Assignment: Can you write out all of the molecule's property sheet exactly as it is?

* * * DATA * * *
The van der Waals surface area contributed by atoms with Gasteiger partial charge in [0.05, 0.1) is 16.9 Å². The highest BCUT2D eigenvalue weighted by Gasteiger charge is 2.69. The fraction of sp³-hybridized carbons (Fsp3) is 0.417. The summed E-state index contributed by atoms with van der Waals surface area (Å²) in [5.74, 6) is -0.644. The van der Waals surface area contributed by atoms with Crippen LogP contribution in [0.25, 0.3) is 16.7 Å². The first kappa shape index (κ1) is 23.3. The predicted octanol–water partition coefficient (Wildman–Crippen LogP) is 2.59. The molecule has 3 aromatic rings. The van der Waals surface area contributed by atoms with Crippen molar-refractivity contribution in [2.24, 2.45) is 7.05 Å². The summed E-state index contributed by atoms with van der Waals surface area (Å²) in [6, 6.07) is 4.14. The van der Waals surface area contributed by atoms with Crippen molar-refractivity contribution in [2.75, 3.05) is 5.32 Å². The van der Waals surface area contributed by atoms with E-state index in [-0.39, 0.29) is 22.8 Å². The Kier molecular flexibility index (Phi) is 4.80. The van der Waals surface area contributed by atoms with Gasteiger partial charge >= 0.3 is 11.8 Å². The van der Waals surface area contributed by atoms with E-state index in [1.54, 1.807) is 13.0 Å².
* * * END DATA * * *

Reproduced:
The van der Waals surface area contributed by atoms with Gasteiger partial charge in [0.05, 0.1) is 16.9 Å². The highest BCUT2D eigenvalue weighted by Gasteiger charge is 2.69. The fraction of sp³-hybridized carbons (Fsp3) is 0.417. The summed E-state index contributed by atoms with van der Waals surface area (Å²) in [5.74, 6) is -0.644. The van der Waals surface area contributed by atoms with Crippen LogP contribution in [0.25, 0.3) is 16.7 Å². The first kappa shape index (κ1) is 23.3. The predicted octanol–water partition coefficient (Wildman–Crippen LogP) is 2.59. The molecule has 3 aromatic rings. The van der Waals surface area contributed by atoms with Crippen molar-refractivity contribution in [2.24, 2.45) is 7.05 Å². The summed E-state index contributed by atoms with van der Waals surface area (Å²) in [6, 6.07) is 4.14. The van der Waals surface area contributed by atoms with Crippen molar-refractivity contribution in [2.75, 3.05) is 5.32 Å². The van der Waals surface area contributed by atoms with E-state index in [-0.39, 0.29) is 22.8 Å². The Kier molecular flexibility index (Phi) is 4.80. The van der Waals surface area contributed by atoms with Gasteiger partial charge >= 0.3 is 11.8 Å². The van der Waals surface area contributed by atoms with E-state index in [1.54, 1.807) is 13.0 Å².